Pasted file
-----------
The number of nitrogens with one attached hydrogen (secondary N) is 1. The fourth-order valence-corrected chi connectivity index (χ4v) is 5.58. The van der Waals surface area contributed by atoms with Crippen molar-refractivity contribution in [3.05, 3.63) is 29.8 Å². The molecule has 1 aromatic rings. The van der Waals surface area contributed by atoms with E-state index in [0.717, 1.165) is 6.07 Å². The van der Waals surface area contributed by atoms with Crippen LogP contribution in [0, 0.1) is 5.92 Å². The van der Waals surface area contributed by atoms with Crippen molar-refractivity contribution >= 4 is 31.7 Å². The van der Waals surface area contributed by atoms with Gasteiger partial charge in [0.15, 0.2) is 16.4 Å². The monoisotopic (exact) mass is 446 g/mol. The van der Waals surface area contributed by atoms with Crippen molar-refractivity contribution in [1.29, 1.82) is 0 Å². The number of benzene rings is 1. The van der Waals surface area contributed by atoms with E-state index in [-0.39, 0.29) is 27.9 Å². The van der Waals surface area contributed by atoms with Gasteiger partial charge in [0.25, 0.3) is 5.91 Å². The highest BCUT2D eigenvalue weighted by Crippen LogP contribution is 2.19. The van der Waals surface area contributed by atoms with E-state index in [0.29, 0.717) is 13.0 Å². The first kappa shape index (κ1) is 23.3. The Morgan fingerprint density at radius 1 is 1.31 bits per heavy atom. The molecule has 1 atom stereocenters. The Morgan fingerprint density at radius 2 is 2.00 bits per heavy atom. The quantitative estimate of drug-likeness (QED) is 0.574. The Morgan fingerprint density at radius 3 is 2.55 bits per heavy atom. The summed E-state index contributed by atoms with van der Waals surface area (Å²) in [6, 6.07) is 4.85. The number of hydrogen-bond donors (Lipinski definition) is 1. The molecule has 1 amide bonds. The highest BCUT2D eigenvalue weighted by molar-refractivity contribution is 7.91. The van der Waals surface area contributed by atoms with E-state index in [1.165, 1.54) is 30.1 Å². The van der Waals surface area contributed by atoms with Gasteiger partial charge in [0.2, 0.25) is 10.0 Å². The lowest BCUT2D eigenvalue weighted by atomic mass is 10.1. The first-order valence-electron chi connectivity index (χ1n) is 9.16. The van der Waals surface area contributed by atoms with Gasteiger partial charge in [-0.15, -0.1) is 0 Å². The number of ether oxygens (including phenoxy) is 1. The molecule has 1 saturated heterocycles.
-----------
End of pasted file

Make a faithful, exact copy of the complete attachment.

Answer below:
The number of nitrogens with one attached hydrogen (secondary N) is 1. The fourth-order valence-corrected chi connectivity index (χ4v) is 5.58. The van der Waals surface area contributed by atoms with Crippen molar-refractivity contribution in [3.05, 3.63) is 29.8 Å². The molecule has 1 aromatic rings. The van der Waals surface area contributed by atoms with E-state index in [0.717, 1.165) is 6.07 Å². The van der Waals surface area contributed by atoms with Crippen LogP contribution in [0, 0.1) is 5.92 Å². The van der Waals surface area contributed by atoms with Crippen molar-refractivity contribution >= 4 is 31.7 Å². The van der Waals surface area contributed by atoms with Gasteiger partial charge in [0.15, 0.2) is 16.4 Å². The monoisotopic (exact) mass is 446 g/mol. The van der Waals surface area contributed by atoms with Crippen molar-refractivity contribution in [1.29, 1.82) is 0 Å². The number of benzene rings is 1. The van der Waals surface area contributed by atoms with E-state index in [-0.39, 0.29) is 27.9 Å². The van der Waals surface area contributed by atoms with Gasteiger partial charge in [0.25, 0.3) is 5.91 Å². The highest BCUT2D eigenvalue weighted by Crippen LogP contribution is 2.19. The van der Waals surface area contributed by atoms with E-state index in [0.29, 0.717) is 13.0 Å². The first kappa shape index (κ1) is 23.3. The Morgan fingerprint density at radius 1 is 1.31 bits per heavy atom. The molecule has 1 atom stereocenters. The Morgan fingerprint density at radius 2 is 2.00 bits per heavy atom. The quantitative estimate of drug-likeness (QED) is 0.574. The Morgan fingerprint density at radius 3 is 2.55 bits per heavy atom. The summed E-state index contributed by atoms with van der Waals surface area (Å²) in [6, 6.07) is 4.85. The number of hydrogen-bond donors (Lipinski definition) is 1. The molecule has 1 amide bonds. The highest BCUT2D eigenvalue weighted by molar-refractivity contribution is 7.91. The van der Waals surface area contributed by atoms with E-state index in [1.165, 1.54) is 30.1 Å². The van der Waals surface area contributed by atoms with Gasteiger partial charge in [0.2, 0.25) is 10.0 Å². The lowest BCUT2D eigenvalue weighted by atomic mass is 10.1. The first-order valence-electron chi connectivity index (χ1n) is 9.16. The van der Waals surface area contributed by atoms with Gasteiger partial charge in [-0.15, -0.1) is 0 Å². The number of ether oxygens (including phenoxy) is 1. The molecule has 1 saturated heterocycles.